Based at Hiyoshi Shrine, which is a 20-minute walk from Showajima on the JR Ome Line (far west Tokyo), this is one of the longest continually running festivals in the Kanto region.
The very first Sakaki Matsuri was held in 1767. As part of the ceremony, a large Sakaki (it’s a variety of tree) is tied with strips of paper and carried and shaken rather vigorously on its way through the town to the shrine. If you’re having trouble building a mental picture, check the very long YouTube video from 2013’s festival below.
The Ark Hills antique market is much classier compared to some of Tokyo’s usual fairs. In addition to the amazing finds you can usually dig up at a flea market like jewelry and home goods, you can also find stylish […]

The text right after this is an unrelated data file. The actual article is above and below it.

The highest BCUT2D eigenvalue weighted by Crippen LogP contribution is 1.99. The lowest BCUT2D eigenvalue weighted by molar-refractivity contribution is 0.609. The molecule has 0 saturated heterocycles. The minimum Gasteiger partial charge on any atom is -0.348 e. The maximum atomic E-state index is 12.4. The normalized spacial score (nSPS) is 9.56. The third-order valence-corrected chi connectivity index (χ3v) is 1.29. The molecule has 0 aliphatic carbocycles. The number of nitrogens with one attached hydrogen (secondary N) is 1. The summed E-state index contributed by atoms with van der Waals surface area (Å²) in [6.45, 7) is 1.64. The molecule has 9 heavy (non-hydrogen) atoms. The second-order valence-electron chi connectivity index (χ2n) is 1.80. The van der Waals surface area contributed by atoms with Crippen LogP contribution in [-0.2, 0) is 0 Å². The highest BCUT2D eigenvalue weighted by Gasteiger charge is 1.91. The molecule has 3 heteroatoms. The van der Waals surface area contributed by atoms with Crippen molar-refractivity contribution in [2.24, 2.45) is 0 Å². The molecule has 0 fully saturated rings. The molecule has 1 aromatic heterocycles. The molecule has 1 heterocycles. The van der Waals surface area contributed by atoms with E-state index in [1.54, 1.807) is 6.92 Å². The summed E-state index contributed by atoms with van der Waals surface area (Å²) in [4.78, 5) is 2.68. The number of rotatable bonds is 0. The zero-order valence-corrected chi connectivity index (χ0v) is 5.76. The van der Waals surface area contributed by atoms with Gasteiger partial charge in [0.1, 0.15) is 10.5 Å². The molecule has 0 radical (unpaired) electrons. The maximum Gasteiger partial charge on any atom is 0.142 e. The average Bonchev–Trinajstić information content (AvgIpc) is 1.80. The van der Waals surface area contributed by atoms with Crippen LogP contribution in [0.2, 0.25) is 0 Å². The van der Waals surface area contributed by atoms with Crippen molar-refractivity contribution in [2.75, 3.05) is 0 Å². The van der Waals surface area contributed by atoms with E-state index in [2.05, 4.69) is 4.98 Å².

Every year, local shoemakers gather at Tamahime Inari Shrine for the Kon-Kon Kutsu Ichi (“Shoe Festival”). In a gesture of customer appreciation, these companies sell their goods (men’s shoes, women’s shoes, sneakers, sandals, bags, belts, leather accessories and material, etc.) for […]
Watching Sumo wrestlers trying to make babies cry might seem like an odd pastime, but in Asakusa’s Sensoji it’s an age-old tradition. The 400-year-old event takes place at a few different temples and shrines across Japan but this is by […]
Ryogoku is a neighborhood with a long history as the center of Japan’s national sport of sumo. It’s also the home to some major museums. This event, was started to highlight the many points of interest in the area (nigiwai is […]
10:30am – 4:00pm